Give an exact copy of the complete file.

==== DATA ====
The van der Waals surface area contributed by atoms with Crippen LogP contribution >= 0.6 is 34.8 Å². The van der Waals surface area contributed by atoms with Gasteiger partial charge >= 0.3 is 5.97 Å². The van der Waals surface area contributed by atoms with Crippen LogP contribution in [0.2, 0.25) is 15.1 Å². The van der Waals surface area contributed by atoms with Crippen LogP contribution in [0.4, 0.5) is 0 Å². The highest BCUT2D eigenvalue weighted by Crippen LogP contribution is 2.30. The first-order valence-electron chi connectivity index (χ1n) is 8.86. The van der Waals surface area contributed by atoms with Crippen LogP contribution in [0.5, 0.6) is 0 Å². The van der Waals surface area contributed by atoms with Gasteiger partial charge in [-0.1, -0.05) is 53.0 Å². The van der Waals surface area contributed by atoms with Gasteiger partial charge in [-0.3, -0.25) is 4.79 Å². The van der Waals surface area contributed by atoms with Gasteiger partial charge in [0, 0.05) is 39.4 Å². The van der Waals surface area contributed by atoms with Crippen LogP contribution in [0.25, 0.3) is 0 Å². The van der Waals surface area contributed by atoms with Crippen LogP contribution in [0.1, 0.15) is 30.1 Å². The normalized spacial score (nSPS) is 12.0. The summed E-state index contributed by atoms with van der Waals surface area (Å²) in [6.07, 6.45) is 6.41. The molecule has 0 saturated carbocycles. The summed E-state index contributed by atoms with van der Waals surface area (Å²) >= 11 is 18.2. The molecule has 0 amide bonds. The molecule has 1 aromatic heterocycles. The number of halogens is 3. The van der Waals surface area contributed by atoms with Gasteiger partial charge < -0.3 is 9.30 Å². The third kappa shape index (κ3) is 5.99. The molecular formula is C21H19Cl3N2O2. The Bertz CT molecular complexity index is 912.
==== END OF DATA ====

The van der Waals surface area contributed by atoms with Crippen LogP contribution >= 0.6 is 34.8 Å². The van der Waals surface area contributed by atoms with Gasteiger partial charge >= 0.3 is 5.97 Å². The van der Waals surface area contributed by atoms with Crippen LogP contribution in [0.2, 0.25) is 15.1 Å². The van der Waals surface area contributed by atoms with Crippen LogP contribution in [0.4, 0.5) is 0 Å². The highest BCUT2D eigenvalue weighted by Crippen LogP contribution is 2.30. The first-order valence-electron chi connectivity index (χ1n) is 8.86. The van der Waals surface area contributed by atoms with Crippen LogP contribution in [0.5, 0.6) is 0 Å². The van der Waals surface area contributed by atoms with Gasteiger partial charge in [-0.1, -0.05) is 53.0 Å². The van der Waals surface area contributed by atoms with Gasteiger partial charge in [-0.3, -0.25) is 4.79 Å². The van der Waals surface area contributed by atoms with Gasteiger partial charge in [0, 0.05) is 39.4 Å². The van der Waals surface area contributed by atoms with Crippen LogP contribution in [0.25, 0.3) is 0 Å². The van der Waals surface area contributed by atoms with Crippen LogP contribution in [0.1, 0.15) is 30.1 Å². The normalized spacial score (nSPS) is 12.0. The summed E-state index contributed by atoms with van der Waals surface area (Å²) in [6.07, 6.45) is 6.41. The molecule has 0 saturated carbocycles. The summed E-state index contributed by atoms with van der Waals surface area (Å²) >= 11 is 18.2. The molecule has 0 amide bonds. The molecule has 1 aromatic heterocycles. The number of halogens is 3. The van der Waals surface area contributed by atoms with Gasteiger partial charge < -0.3 is 9.30 Å². The third kappa shape index (κ3) is 5.99. The molecular formula is C21H19Cl3N2O2. The Bertz CT molecular complexity index is 912.